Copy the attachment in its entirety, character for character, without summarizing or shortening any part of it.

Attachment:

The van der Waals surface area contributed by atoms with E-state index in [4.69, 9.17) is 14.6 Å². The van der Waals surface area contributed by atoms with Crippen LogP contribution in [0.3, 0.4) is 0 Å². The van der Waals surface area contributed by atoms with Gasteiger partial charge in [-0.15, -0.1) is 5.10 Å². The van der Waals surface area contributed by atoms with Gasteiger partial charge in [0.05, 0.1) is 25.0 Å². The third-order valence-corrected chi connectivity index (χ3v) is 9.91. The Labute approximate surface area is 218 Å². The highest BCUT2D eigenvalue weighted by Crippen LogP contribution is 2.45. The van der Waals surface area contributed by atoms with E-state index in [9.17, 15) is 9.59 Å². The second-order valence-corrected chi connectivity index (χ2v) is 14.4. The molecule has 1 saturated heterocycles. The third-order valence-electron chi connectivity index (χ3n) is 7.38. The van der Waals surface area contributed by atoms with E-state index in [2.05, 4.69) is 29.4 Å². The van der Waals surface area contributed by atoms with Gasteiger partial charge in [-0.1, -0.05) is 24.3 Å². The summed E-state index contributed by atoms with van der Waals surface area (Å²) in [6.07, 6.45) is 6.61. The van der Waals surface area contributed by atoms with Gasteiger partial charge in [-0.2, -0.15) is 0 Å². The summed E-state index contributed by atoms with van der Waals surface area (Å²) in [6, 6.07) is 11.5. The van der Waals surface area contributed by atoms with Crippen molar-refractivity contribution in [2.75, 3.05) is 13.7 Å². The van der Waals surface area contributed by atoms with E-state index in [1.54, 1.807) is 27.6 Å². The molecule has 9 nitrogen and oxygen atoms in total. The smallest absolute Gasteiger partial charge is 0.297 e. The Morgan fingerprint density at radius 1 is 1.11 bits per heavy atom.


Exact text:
The van der Waals surface area contributed by atoms with E-state index in [4.69, 9.17) is 14.6 Å². The van der Waals surface area contributed by atoms with Crippen LogP contribution in [0.3, 0.4) is 0 Å². The van der Waals surface area contributed by atoms with Gasteiger partial charge in [-0.15, -0.1) is 5.10 Å². The van der Waals surface area contributed by atoms with Gasteiger partial charge in [0.05, 0.1) is 25.0 Å². The third-order valence-corrected chi connectivity index (χ3v) is 9.91. The Labute approximate surface area is 218 Å². The highest BCUT2D eigenvalue weighted by Crippen LogP contribution is 2.45. The van der Waals surface area contributed by atoms with E-state index in [9.17, 15) is 9.59 Å². The second-order valence-corrected chi connectivity index (χ2v) is 14.4. The molecule has 1 saturated heterocycles. The third-order valence-electron chi connectivity index (χ3n) is 7.38. The van der Waals surface area contributed by atoms with E-state index in [2.05, 4.69) is 29.4 Å². The van der Waals surface area contributed by atoms with Gasteiger partial charge in [-0.1, -0.05) is 24.3 Å². The summed E-state index contributed by atoms with van der Waals surface area (Å²) in [6.07, 6.45) is 6.61. The van der Waals surface area contributed by atoms with Gasteiger partial charge in [-0.2, -0.15) is 0 Å². The summed E-state index contributed by atoms with van der Waals surface area (Å²) in [6, 6.07) is 11.5. The van der Waals surface area contributed by atoms with Crippen molar-refractivity contribution in [2.75, 3.05) is 13.7 Å². The van der Waals surface area contributed by atoms with E-state index in [1.54, 1.807) is 27.6 Å². The molecule has 9 nitrogen and oxygen atoms in total. The smallest absolute Gasteiger partial charge is 0.297 e. The Morgan fingerprint density at radius 1 is 1.11 bits per heavy atom.